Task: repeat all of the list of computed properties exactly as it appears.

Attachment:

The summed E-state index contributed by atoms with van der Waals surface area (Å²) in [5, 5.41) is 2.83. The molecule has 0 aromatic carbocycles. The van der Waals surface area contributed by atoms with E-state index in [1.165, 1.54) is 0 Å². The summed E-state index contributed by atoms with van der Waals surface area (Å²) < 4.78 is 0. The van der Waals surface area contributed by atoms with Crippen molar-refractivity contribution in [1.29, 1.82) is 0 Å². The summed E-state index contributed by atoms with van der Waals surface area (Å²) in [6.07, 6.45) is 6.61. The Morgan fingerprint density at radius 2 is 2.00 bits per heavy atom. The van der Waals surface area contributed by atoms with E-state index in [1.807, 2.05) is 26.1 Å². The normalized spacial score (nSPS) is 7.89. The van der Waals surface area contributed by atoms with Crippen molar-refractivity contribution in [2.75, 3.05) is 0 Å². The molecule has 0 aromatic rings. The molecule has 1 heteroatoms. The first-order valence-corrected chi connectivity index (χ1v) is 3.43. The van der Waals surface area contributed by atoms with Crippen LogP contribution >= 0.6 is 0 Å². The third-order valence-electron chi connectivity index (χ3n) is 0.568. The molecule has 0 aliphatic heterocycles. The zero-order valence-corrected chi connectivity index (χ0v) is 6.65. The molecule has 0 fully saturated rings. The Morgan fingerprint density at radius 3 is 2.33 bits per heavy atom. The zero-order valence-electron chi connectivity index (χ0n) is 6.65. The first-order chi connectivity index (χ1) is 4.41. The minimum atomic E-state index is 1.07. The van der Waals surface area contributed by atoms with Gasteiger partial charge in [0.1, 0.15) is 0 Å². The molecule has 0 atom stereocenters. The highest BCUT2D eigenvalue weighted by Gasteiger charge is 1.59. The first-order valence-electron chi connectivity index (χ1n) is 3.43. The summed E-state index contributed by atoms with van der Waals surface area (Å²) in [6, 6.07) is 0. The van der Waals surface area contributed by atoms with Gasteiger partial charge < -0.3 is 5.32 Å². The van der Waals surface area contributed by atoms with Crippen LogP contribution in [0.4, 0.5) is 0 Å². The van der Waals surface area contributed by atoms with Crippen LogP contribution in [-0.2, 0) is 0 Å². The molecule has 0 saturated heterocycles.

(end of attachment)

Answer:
The summed E-state index contributed by atoms with van der Waals surface area (Å²) in [5, 5.41) is 2.83. The molecule has 0 aromatic carbocycles. The van der Waals surface area contributed by atoms with E-state index in [1.165, 1.54) is 0 Å². The summed E-state index contributed by atoms with van der Waals surface area (Å²) < 4.78 is 0. The van der Waals surface area contributed by atoms with Crippen molar-refractivity contribution in [1.29, 1.82) is 0 Å². The summed E-state index contributed by atoms with van der Waals surface area (Å²) in [6.07, 6.45) is 6.61. The Morgan fingerprint density at radius 2 is 2.00 bits per heavy atom. The van der Waals surface area contributed by atoms with E-state index in [1.807, 2.05) is 26.1 Å². The normalized spacial score (nSPS) is 7.89. The van der Waals surface area contributed by atoms with Crippen molar-refractivity contribution in [2.75, 3.05) is 0 Å². The molecule has 0 aromatic rings. The molecule has 1 heteroatoms. The first-order valence-corrected chi connectivity index (χ1v) is 3.43. The van der Waals surface area contributed by atoms with Crippen LogP contribution >= 0.6 is 0 Å². The third-order valence-electron chi connectivity index (χ3n) is 0.568. The molecule has 0 aliphatic heterocycles. The zero-order valence-corrected chi connectivity index (χ0v) is 6.65. The molecule has 0 fully saturated rings. The Morgan fingerprint density at radius 3 is 2.33 bits per heavy atom. The zero-order valence-electron chi connectivity index (χ0n) is 6.65. The first-order chi connectivity index (χ1) is 4.41. The minimum atomic E-state index is 1.07. The van der Waals surface area contributed by atoms with Gasteiger partial charge in [0.1, 0.15) is 0 Å². The molecule has 0 atom stereocenters. The highest BCUT2D eigenvalue weighted by Gasteiger charge is 1.59. The first-order valence-electron chi connectivity index (χ1n) is 3.43. The summed E-state index contributed by atoms with van der Waals surface area (Å²) in [6, 6.07) is 0. The van der Waals surface area contributed by atoms with Gasteiger partial charge < -0.3 is 5.32 Å². The van der Waals surface area contributed by atoms with Crippen LogP contribution in [0.4, 0.5) is 0 Å². The van der Waals surface area contributed by atoms with Crippen LogP contribution in [-0.2, 0) is 0 Å². The molecule has 0 saturated heterocycles.